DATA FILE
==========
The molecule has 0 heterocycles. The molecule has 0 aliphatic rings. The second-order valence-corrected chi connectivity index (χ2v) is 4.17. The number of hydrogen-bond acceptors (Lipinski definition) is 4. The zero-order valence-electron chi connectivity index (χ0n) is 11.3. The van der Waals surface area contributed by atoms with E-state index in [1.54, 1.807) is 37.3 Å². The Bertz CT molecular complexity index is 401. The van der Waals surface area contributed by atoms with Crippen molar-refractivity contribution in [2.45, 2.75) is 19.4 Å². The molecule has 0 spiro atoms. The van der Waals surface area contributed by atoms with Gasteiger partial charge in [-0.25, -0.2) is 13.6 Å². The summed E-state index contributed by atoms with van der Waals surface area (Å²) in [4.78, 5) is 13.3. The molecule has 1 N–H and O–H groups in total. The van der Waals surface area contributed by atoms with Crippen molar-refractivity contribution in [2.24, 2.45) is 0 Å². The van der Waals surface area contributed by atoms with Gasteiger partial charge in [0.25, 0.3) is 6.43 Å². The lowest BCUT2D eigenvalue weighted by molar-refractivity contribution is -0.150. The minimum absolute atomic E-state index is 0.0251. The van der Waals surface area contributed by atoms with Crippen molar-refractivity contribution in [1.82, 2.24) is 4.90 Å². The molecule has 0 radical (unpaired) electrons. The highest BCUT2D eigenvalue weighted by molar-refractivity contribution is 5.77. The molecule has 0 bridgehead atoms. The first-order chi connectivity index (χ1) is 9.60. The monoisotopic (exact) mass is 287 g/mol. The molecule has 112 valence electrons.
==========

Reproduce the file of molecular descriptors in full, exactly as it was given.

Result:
The molecule has 0 heterocycles. The molecule has 0 aliphatic rings. The second-order valence-corrected chi connectivity index (χ2v) is 4.17. The number of hydrogen-bond acceptors (Lipinski definition) is 4. The zero-order valence-electron chi connectivity index (χ0n) is 11.3. The van der Waals surface area contributed by atoms with E-state index in [1.54, 1.807) is 37.3 Å². The Bertz CT molecular complexity index is 401. The van der Waals surface area contributed by atoms with Crippen molar-refractivity contribution in [2.45, 2.75) is 19.4 Å². The molecule has 0 spiro atoms. The van der Waals surface area contributed by atoms with Gasteiger partial charge in [-0.25, -0.2) is 13.6 Å². The summed E-state index contributed by atoms with van der Waals surface area (Å²) in [4.78, 5) is 13.3. The molecule has 1 N–H and O–H groups in total. The van der Waals surface area contributed by atoms with Crippen molar-refractivity contribution in [2.24, 2.45) is 0 Å². The van der Waals surface area contributed by atoms with Gasteiger partial charge in [0.25, 0.3) is 6.43 Å². The lowest BCUT2D eigenvalue weighted by molar-refractivity contribution is -0.150. The minimum absolute atomic E-state index is 0.0251. The van der Waals surface area contributed by atoms with Crippen molar-refractivity contribution in [1.82, 2.24) is 4.90 Å². The molecule has 0 radical (unpaired) electrons. The highest BCUT2D eigenvalue weighted by molar-refractivity contribution is 5.77. The molecule has 0 bridgehead atoms. The first-order chi connectivity index (χ1) is 9.60. The monoisotopic (exact) mass is 287 g/mol. The molecule has 112 valence electrons.